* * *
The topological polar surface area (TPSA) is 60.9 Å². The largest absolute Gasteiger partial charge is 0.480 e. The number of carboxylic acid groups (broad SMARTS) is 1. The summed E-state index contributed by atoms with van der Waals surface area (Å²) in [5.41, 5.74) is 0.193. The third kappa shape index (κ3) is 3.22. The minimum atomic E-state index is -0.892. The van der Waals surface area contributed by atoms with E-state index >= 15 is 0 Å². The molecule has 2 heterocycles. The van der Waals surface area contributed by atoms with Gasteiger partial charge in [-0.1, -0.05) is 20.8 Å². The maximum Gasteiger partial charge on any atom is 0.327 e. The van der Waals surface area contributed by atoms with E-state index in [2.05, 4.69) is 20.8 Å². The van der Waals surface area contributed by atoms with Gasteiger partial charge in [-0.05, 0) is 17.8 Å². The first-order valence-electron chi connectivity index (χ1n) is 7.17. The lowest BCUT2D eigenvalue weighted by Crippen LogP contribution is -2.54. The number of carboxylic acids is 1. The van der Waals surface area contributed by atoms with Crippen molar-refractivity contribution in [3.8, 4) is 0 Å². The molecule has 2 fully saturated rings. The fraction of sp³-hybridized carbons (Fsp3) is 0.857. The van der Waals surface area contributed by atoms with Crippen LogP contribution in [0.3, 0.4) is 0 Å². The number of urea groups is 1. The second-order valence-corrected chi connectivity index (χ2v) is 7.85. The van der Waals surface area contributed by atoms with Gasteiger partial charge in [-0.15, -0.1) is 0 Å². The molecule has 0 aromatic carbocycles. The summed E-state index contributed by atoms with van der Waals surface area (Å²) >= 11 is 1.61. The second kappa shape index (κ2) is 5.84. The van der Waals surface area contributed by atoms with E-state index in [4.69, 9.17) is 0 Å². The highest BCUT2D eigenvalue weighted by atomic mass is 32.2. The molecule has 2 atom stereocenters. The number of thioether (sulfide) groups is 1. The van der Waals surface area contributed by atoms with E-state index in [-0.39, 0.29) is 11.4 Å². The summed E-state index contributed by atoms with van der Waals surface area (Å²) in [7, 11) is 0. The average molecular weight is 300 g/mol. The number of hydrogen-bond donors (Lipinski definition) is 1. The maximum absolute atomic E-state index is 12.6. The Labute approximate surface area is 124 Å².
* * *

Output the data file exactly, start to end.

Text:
The topological polar surface area (TPSA) is 60.9 Å². The largest absolute Gasteiger partial charge is 0.480 e. The number of carboxylic acid groups (broad SMARTS) is 1. The summed E-state index contributed by atoms with van der Waals surface area (Å²) in [5.41, 5.74) is 0.193. The third kappa shape index (κ3) is 3.22. The minimum atomic E-state index is -0.892. The van der Waals surface area contributed by atoms with E-state index >= 15 is 0 Å². The molecule has 2 heterocycles. The van der Waals surface area contributed by atoms with Gasteiger partial charge in [-0.1, -0.05) is 20.8 Å². The maximum Gasteiger partial charge on any atom is 0.327 e. The van der Waals surface area contributed by atoms with E-state index in [2.05, 4.69) is 20.8 Å². The van der Waals surface area contributed by atoms with Gasteiger partial charge in [-0.05, 0) is 17.8 Å². The first-order valence-electron chi connectivity index (χ1n) is 7.17. The lowest BCUT2D eigenvalue weighted by Crippen LogP contribution is -2.54. The number of carboxylic acids is 1. The van der Waals surface area contributed by atoms with Crippen molar-refractivity contribution in [3.8, 4) is 0 Å². The molecule has 2 fully saturated rings. The fraction of sp³-hybridized carbons (Fsp3) is 0.857. The van der Waals surface area contributed by atoms with Crippen LogP contribution in [0.3, 0.4) is 0 Å². The number of urea groups is 1. The second-order valence-corrected chi connectivity index (χ2v) is 7.85. The van der Waals surface area contributed by atoms with Gasteiger partial charge in [-0.15, -0.1) is 0 Å². The molecule has 0 aromatic carbocycles. The summed E-state index contributed by atoms with van der Waals surface area (Å²) >= 11 is 1.61. The second kappa shape index (κ2) is 5.84. The van der Waals surface area contributed by atoms with E-state index in [4.69, 9.17) is 0 Å². The highest BCUT2D eigenvalue weighted by atomic mass is 32.2. The molecule has 2 atom stereocenters. The number of thioether (sulfide) groups is 1. The van der Waals surface area contributed by atoms with E-state index in [-0.39, 0.29) is 11.4 Å². The summed E-state index contributed by atoms with van der Waals surface area (Å²) in [7, 11) is 0. The average molecular weight is 300 g/mol. The number of hydrogen-bond donors (Lipinski definition) is 1. The maximum absolute atomic E-state index is 12.6. The Labute approximate surface area is 124 Å².